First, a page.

Watch: In Bill 84 hearing, Ontario doctor powerfully defends assisted dying referral policy

What happens if doctors in Ontario who refuse to provide assisted dying aren’t required to provide a referral for patients who request it?

In her testimony to MPPs studying the province’s new assisted dying bill, Dr. Chantal Perrot, a provider of medical assistance in dying (MAID) in Ontario, gave a glimpse of the reality for some desperately ill Ontarians whose doctors refused to provide a referral — despite a provincial regulation requiring them to do so. 

Dr. Perrot presented to members of the Ontario Legislature’s Standing Committee on Finance and Economic Affairs on March 23 during its study of Bill 84, which, if approved, would make changes to the way assisted dying is managed in Ontario. While not addressed in the bill, one issue in particular dominated the two public hearings on Bill 84: a patient’s right to effective referral. The College of Physicians and Surgeons of Ontario (CPSO) has established rules that require that a physician who objects to MAID must refer patients who request it to another physician or agency. The policy has been under attack by anti-choice groups, many of whom came out in droves to the hearings.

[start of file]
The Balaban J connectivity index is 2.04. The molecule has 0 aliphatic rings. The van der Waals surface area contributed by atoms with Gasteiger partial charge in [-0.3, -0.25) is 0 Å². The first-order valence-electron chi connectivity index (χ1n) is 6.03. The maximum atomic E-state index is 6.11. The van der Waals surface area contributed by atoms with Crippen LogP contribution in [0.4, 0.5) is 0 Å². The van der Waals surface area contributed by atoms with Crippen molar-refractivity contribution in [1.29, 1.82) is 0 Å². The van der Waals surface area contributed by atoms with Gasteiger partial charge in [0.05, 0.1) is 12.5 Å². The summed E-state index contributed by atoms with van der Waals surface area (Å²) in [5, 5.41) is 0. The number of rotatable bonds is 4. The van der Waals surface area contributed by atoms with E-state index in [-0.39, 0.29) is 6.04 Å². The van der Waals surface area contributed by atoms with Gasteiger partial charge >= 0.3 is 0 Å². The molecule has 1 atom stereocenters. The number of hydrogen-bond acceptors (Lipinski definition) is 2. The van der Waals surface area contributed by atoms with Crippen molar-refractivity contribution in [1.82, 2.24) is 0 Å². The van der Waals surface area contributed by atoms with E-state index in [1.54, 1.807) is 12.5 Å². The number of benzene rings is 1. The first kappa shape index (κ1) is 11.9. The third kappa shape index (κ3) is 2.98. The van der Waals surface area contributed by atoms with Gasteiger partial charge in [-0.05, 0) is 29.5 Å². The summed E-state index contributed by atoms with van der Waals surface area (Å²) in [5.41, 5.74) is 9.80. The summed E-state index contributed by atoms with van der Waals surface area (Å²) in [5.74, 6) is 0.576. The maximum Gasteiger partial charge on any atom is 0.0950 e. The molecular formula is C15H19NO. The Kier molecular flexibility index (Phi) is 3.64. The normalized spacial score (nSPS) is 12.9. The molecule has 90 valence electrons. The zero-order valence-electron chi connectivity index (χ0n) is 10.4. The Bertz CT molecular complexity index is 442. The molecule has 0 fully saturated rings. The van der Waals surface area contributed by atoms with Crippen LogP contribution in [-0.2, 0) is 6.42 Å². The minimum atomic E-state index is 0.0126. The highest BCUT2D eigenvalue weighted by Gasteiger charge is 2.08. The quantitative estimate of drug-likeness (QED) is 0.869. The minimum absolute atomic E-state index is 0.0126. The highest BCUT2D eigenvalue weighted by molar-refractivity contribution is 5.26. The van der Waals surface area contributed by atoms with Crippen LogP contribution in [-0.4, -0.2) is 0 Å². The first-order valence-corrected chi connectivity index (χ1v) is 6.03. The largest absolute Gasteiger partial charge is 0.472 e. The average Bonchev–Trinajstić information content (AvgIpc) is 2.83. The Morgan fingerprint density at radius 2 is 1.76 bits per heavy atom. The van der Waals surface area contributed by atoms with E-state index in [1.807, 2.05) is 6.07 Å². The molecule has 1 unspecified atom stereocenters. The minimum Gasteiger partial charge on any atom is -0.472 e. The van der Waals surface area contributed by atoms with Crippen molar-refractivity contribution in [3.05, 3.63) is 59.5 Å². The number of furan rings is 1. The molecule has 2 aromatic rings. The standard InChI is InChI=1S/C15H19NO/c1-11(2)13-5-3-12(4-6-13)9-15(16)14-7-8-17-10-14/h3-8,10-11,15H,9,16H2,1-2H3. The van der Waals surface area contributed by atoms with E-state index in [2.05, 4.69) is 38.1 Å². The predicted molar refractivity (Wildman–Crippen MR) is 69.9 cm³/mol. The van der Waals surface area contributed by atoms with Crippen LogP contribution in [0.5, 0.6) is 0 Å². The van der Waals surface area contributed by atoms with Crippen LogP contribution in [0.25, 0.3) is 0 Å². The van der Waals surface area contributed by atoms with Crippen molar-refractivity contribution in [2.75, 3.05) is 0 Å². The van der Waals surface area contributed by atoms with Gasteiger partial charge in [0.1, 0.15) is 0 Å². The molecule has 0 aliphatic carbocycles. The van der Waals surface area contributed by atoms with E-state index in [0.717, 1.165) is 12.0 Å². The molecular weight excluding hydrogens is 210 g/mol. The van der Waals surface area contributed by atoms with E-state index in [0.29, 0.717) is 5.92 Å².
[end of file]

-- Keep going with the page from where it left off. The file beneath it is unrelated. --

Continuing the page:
“Even with [the CPSO] policy in place, over half of the patients that I have seen in the past nine months have suffered from lack of effective referral, meaning their requests for MAID were not acted upon in a timely manner,” Dr. Perrot said. “I can only imagine how bad it would be if there was no policy requiring effective referral at all.”

Currently under fire from that coalition of anti-choice groups, the Ontario government may be wavering in its support of the policy, which Dr. Perrot warned could have devastating consequences for patients.

“Some physicians tell patients to find their own assessors, go online to find out information about MAID, go online to get the forms, et cetera,” she said. “These are very ill, fragile, frail and vulnerable people, many of whom do not have the wherewithal to do these searches, some of whom are physically incapable of using a telephone, let alone a computer.

“To ask them to do this themselves is tantamount to patient abandonment. It is also cruel, imposing a tremendous burden on an already vulnerable person.”

Dr. Perrot said the CPSO’s effective referral policy “balances the rights of true conscientious objectors with the rights of patients to access a legal medical service. The focus should be on enforcing the policy, not eliminating or eroding it.”

To read the full transcript of Dr. Perrot's presentation, click here. If you want to raise your voice and tell your MPP to speak out for fair provincial rules for assisted dying that don't abandon the critically ill, click here.

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